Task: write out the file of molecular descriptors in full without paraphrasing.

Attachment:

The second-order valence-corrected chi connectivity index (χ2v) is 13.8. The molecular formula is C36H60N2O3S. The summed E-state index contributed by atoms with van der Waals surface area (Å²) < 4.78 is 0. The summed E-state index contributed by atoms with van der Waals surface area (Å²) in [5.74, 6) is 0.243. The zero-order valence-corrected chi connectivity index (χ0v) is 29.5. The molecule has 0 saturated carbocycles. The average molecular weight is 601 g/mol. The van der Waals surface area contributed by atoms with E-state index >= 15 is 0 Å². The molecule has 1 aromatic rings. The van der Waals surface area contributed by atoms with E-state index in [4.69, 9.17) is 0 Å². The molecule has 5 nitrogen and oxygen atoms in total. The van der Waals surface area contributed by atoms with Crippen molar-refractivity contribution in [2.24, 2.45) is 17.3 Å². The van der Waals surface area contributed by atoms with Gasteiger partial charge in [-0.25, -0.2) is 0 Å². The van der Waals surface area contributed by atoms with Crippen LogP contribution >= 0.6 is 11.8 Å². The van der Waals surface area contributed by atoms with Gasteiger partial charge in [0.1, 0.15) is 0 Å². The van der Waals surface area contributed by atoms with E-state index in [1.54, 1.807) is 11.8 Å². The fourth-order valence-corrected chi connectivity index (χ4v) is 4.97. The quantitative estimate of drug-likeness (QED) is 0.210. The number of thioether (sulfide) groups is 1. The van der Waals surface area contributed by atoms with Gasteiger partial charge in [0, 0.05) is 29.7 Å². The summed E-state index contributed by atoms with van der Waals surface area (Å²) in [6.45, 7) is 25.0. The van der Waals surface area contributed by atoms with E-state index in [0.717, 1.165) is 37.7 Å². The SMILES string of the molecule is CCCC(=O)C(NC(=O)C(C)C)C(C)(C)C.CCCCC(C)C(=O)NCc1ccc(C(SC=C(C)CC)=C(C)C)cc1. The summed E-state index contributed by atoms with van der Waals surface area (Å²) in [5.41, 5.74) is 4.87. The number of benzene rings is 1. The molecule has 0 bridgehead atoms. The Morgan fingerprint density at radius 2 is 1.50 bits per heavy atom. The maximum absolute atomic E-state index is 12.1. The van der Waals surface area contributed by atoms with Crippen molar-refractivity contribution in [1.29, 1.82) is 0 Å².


The second-order valence-corrected chi connectivity index (χ2v) is 13.8. The molecular formula is C36H60N2O3S. The summed E-state index contributed by atoms with van der Waals surface area (Å²) < 4.78 is 0. The summed E-state index contributed by atoms with van der Waals surface area (Å²) in [5.74, 6) is 0.243. The zero-order valence-corrected chi connectivity index (χ0v) is 29.5. The molecule has 0 saturated carbocycles. The average molecular weight is 601 g/mol. The van der Waals surface area contributed by atoms with E-state index >= 15 is 0 Å². The molecule has 1 aromatic rings. The van der Waals surface area contributed by atoms with E-state index in [4.69, 9.17) is 0 Å². The molecule has 5 nitrogen and oxygen atoms in total. The van der Waals surface area contributed by atoms with Crippen molar-refractivity contribution in [2.24, 2.45) is 17.3 Å². The van der Waals surface area contributed by atoms with Gasteiger partial charge in [-0.25, -0.2) is 0 Å². The van der Waals surface area contributed by atoms with Crippen LogP contribution >= 0.6 is 11.8 Å². The van der Waals surface area contributed by atoms with Gasteiger partial charge in [0.1, 0.15) is 0 Å². The van der Waals surface area contributed by atoms with E-state index in [1.54, 1.807) is 11.8 Å². The fourth-order valence-corrected chi connectivity index (χ4v) is 4.97. The quantitative estimate of drug-likeness (QED) is 0.210. The number of thioether (sulfide) groups is 1. The van der Waals surface area contributed by atoms with Gasteiger partial charge in [0, 0.05) is 29.7 Å². The summed E-state index contributed by atoms with van der Waals surface area (Å²) in [6.45, 7) is 25.0. The van der Waals surface area contributed by atoms with E-state index in [0.717, 1.165) is 37.7 Å². The SMILES string of the molecule is CCCC(=O)C(NC(=O)C(C)C)C(C)(C)C.CCCCC(C)C(=O)NCc1ccc(C(SC=C(C)CC)=C(C)C)cc1. The summed E-state index contributed by atoms with van der Waals surface area (Å²) in [5.41, 5.74) is 4.87. The number of benzene rings is 1. The molecule has 0 bridgehead atoms. The Morgan fingerprint density at radius 2 is 1.50 bits per heavy atom. The maximum absolute atomic E-state index is 12.1. The van der Waals surface area contributed by atoms with Crippen molar-refractivity contribution in [1.29, 1.82) is 0 Å².